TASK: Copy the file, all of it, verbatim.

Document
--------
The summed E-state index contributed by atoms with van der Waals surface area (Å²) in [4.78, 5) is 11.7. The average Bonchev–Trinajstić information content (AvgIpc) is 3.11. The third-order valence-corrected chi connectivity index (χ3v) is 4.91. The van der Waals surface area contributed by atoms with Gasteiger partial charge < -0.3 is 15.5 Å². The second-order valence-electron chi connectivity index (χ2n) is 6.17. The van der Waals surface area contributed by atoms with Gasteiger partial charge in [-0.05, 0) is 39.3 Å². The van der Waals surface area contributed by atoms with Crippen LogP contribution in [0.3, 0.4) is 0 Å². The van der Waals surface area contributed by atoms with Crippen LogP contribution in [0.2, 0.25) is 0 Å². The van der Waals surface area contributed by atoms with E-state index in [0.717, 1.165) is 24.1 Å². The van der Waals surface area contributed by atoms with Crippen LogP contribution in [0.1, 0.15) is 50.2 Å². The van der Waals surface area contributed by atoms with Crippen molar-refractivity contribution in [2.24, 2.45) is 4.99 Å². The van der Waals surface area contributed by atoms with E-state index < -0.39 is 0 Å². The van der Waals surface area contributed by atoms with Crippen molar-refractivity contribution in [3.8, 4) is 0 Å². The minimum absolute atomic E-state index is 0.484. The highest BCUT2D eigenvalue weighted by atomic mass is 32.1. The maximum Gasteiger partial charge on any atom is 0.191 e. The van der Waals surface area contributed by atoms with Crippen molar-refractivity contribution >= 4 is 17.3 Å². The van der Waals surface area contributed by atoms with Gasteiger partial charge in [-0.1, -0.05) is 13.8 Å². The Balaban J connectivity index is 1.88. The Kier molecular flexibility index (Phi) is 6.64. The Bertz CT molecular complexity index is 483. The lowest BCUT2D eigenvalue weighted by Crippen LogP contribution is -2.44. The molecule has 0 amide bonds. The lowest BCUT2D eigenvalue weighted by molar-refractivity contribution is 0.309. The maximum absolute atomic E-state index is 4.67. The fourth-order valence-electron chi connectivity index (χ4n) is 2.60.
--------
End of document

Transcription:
The summed E-state index contributed by atoms with van der Waals surface area (Å²) in [4.78, 5) is 11.7. The average Bonchev–Trinajstić information content (AvgIpc) is 3.11. The third-order valence-corrected chi connectivity index (χ3v) is 4.91. The van der Waals surface area contributed by atoms with Gasteiger partial charge < -0.3 is 15.5 Å². The second-order valence-electron chi connectivity index (χ2n) is 6.17. The van der Waals surface area contributed by atoms with Gasteiger partial charge in [-0.05, 0) is 39.3 Å². The van der Waals surface area contributed by atoms with Crippen LogP contribution in [0.3, 0.4) is 0 Å². The van der Waals surface area contributed by atoms with Crippen LogP contribution in [0.2, 0.25) is 0 Å². The van der Waals surface area contributed by atoms with E-state index in [0.717, 1.165) is 24.1 Å². The van der Waals surface area contributed by atoms with Crippen LogP contribution in [0.1, 0.15) is 50.2 Å². The van der Waals surface area contributed by atoms with Crippen molar-refractivity contribution in [2.24, 2.45) is 4.99 Å². The van der Waals surface area contributed by atoms with E-state index < -0.39 is 0 Å². The van der Waals surface area contributed by atoms with Crippen molar-refractivity contribution in [3.8, 4) is 0 Å². The minimum absolute atomic E-state index is 0.484. The highest BCUT2D eigenvalue weighted by atomic mass is 32.1. The maximum Gasteiger partial charge on any atom is 0.191 e. The van der Waals surface area contributed by atoms with Crippen molar-refractivity contribution >= 4 is 17.3 Å². The van der Waals surface area contributed by atoms with Gasteiger partial charge in [-0.1, -0.05) is 13.8 Å². The Balaban J connectivity index is 1.88. The Kier molecular flexibility index (Phi) is 6.64. The Bertz CT molecular complexity index is 483. The lowest BCUT2D eigenvalue weighted by Crippen LogP contribution is -2.44. The molecule has 0 amide bonds. The lowest BCUT2D eigenvalue weighted by molar-refractivity contribution is 0.309. The maximum absolute atomic E-state index is 4.67. The fourth-order valence-electron chi connectivity index (χ4n) is 2.60.